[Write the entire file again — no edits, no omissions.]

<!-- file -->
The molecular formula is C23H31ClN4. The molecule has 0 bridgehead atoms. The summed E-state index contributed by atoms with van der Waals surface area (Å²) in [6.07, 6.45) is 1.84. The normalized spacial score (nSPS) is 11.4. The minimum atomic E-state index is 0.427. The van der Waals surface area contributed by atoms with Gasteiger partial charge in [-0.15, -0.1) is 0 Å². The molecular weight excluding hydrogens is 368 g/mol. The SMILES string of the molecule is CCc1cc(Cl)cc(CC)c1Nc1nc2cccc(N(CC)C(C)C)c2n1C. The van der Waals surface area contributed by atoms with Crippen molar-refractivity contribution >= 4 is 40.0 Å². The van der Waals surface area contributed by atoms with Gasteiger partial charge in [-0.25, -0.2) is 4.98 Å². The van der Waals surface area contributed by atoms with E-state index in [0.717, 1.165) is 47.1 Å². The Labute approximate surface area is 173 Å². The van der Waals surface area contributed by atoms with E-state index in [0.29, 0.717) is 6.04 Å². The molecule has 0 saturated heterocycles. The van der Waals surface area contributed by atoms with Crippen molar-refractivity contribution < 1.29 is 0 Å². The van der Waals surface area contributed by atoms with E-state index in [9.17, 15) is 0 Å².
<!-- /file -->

The molecular formula is C23H31ClN4. The molecule has 0 bridgehead atoms. The summed E-state index contributed by atoms with van der Waals surface area (Å²) in [6.07, 6.45) is 1.84. The normalized spacial score (nSPS) is 11.4. The minimum atomic E-state index is 0.427. The van der Waals surface area contributed by atoms with Gasteiger partial charge in [-0.15, -0.1) is 0 Å². The molecular weight excluding hydrogens is 368 g/mol. The SMILES string of the molecule is CCc1cc(Cl)cc(CC)c1Nc1nc2cccc(N(CC)C(C)C)c2n1C. The van der Waals surface area contributed by atoms with Crippen molar-refractivity contribution >= 4 is 40.0 Å². The van der Waals surface area contributed by atoms with Gasteiger partial charge in [-0.25, -0.2) is 4.98 Å². The van der Waals surface area contributed by atoms with E-state index in [0.717, 1.165) is 47.1 Å². The Labute approximate surface area is 173 Å². The van der Waals surface area contributed by atoms with E-state index in [0.29, 0.717) is 6.04 Å². The molecule has 0 saturated heterocycles. The van der Waals surface area contributed by atoms with Crippen molar-refractivity contribution < 1.29 is 0 Å². The van der Waals surface area contributed by atoms with E-state index in [9.17, 15) is 0 Å².